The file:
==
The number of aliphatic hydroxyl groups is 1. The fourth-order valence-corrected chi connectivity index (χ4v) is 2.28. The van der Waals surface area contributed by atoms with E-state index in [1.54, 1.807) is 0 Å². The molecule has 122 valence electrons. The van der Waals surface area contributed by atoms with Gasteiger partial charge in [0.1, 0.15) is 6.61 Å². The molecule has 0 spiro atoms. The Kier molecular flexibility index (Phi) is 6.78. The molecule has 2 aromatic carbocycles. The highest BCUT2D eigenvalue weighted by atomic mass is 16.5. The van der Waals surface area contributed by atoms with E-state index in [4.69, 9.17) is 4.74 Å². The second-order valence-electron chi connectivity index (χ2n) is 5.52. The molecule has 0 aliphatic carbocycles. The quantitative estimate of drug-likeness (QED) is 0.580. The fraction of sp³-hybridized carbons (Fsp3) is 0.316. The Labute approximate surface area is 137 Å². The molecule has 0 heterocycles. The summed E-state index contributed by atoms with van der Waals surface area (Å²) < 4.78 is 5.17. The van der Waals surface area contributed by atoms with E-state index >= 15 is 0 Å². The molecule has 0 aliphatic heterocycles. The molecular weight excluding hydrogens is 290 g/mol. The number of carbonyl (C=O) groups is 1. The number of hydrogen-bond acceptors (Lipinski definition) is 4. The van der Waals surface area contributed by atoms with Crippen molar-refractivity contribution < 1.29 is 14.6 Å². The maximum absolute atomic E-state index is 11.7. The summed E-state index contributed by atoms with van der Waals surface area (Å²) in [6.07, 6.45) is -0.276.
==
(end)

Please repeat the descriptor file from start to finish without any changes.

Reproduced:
The number of aliphatic hydroxyl groups is 1. The fourth-order valence-corrected chi connectivity index (χ4v) is 2.28. The van der Waals surface area contributed by atoms with E-state index in [1.54, 1.807) is 0 Å². The molecule has 122 valence electrons. The van der Waals surface area contributed by atoms with Gasteiger partial charge in [0.1, 0.15) is 6.61 Å². The molecule has 0 spiro atoms. The Kier molecular flexibility index (Phi) is 6.78. The molecule has 2 aromatic carbocycles. The highest BCUT2D eigenvalue weighted by atomic mass is 16.5. The van der Waals surface area contributed by atoms with E-state index in [4.69, 9.17) is 4.74 Å². The second-order valence-electron chi connectivity index (χ2n) is 5.52. The molecule has 0 aliphatic carbocycles. The quantitative estimate of drug-likeness (QED) is 0.580. The fraction of sp³-hybridized carbons (Fsp3) is 0.316. The Labute approximate surface area is 137 Å². The molecule has 0 heterocycles. The summed E-state index contributed by atoms with van der Waals surface area (Å²) < 4.78 is 5.17. The van der Waals surface area contributed by atoms with E-state index >= 15 is 0 Å². The molecule has 0 aliphatic heterocycles. The molecular weight excluding hydrogens is 290 g/mol. The number of carbonyl (C=O) groups is 1. The number of hydrogen-bond acceptors (Lipinski definition) is 4. The van der Waals surface area contributed by atoms with Crippen molar-refractivity contribution < 1.29 is 14.6 Å². The maximum absolute atomic E-state index is 11.7. The summed E-state index contributed by atoms with van der Waals surface area (Å²) in [6.07, 6.45) is -0.276.